When Talking with Pro-Choicers… Pull Out a SLED!

By: Rebecca Pimentel

photo credit: carbonated via photopin cc

photo credit: carbonated via photopin cc

What Do You Say When Someone Admits the Preborn are Human but Still Accepts Abortion?

When discussing abortion it is important for the conversation to always come back to the main question, “What is the unborn?” Convincing the other person that the unborn is a living human can be relatively easy enough. But the argument often follows that though the unborn child is human she isn’t a person. Or in other words, she is less valuable than other humans. It is then that we must ask the individual, “What is the difference between the unborn and, say, you and me that make them less valuable?”

Pull Out a SLED!

The usual response will most likely fall under one or more of four categories that we refer to as the SLED Test:

  • SIZE: “The unborn is so much smaller than us. It couldn’t possibly have the same value.”
  • LEVEL OF DEVELOPMENT: “Early on, the unborn is just a clump of cells. It can’t feel pain, its brain isn’t developed, and isn’t self-aware.”
  • ENVIRONMENT: “The unborn is still in the womb, not in the world. It isn’t born yet.”
  • DEGREE OF DEPENDENCY: “The unborn is completely dependent on the mother. It wouldn’t be able to live on its own.”

These arguments are by their nature erroneous, as each attacks the physical differences between the born and the unborn and neglects what truly makes all of us valuable as humans: our basic human nature. So, what are some ways in which we can respond to each of these arguments?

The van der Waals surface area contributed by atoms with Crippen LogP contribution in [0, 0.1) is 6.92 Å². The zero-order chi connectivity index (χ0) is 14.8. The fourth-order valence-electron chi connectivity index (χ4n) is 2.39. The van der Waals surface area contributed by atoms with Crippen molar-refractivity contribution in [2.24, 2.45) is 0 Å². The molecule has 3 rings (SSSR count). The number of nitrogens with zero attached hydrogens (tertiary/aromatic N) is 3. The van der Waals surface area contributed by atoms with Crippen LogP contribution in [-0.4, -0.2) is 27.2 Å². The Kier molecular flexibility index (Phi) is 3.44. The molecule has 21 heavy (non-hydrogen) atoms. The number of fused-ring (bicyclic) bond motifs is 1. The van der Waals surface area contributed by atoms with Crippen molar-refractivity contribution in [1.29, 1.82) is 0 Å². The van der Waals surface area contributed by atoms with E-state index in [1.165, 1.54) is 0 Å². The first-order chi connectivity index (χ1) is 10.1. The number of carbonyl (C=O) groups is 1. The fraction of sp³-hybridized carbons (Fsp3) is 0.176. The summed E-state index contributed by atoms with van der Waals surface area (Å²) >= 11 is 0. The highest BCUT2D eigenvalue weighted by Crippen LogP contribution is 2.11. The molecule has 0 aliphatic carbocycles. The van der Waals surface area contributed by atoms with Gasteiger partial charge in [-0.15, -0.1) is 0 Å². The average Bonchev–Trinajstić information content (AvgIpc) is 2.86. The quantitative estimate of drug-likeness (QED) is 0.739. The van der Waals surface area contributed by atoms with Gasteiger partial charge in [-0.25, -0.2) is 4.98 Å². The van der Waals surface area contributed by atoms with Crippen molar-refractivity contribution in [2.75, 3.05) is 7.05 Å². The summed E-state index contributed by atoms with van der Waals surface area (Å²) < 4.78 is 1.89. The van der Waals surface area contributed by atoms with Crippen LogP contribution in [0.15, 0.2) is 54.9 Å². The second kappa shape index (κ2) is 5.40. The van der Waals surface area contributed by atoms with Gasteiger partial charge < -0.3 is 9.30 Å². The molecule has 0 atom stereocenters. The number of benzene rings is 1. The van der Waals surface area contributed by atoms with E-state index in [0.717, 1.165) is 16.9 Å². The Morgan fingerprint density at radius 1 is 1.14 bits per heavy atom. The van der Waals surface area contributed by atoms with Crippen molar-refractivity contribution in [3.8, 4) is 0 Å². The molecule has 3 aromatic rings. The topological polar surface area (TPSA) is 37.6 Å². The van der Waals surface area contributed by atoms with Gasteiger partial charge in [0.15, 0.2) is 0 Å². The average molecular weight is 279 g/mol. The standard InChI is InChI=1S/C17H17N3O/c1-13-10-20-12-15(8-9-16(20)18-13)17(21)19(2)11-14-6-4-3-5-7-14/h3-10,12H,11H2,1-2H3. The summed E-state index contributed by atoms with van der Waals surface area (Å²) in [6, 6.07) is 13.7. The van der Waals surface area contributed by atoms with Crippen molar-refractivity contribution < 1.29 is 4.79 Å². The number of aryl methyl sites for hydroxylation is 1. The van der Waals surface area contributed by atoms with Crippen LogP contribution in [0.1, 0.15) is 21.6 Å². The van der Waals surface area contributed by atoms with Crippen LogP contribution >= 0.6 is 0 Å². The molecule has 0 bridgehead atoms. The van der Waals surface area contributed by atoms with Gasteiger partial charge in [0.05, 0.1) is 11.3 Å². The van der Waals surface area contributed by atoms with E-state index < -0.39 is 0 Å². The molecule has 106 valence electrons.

• SIZE: “It is true that the unborn are smaller than us, but does that mean that a toddler is less valuable because she is small?” “Generally, men are larger than women. Would you say that women are less valuable because they have a smaller frame?”
  • LEVEL OF DEVELOPMENT: “Yes, the unborn are still developing, but aren’t all children and adolescents? Even after birth, a baby’s frontal lobe of the brain still isn’t fully developed and she won’t become self-aware until she is two years old. Does that mean we can kill children before the age of two?” “Some people are unable to feel pain or to be self-aware. On that basis, wouldn’t we discriminate against people who have such disabilities?”
  • ENVIRONMENT: “Yes, the unborn is in the womb, but what do you mean by saying that it is ‘not in the world’? If I am outside of a house and you are inside of it, am I more of valuable because I am outside and cannot see you inside the house?” “At the moment of birth, how does passing less than a foot through the birth canal make someone more valuable than staying where she was?”
  • DEGREE OF DEPENDENCY: “True, the unborn is dependent upon her mother, but what about conjoined twins? Are they less valuable because without being connected to one the other would die?” “Should it be ok to kill a toddler because of her dependency?”

As we are all subject to these physical changes, knowing that we can easily respond to these points with real life examples should give us a bit more confidence when discussing abortion.

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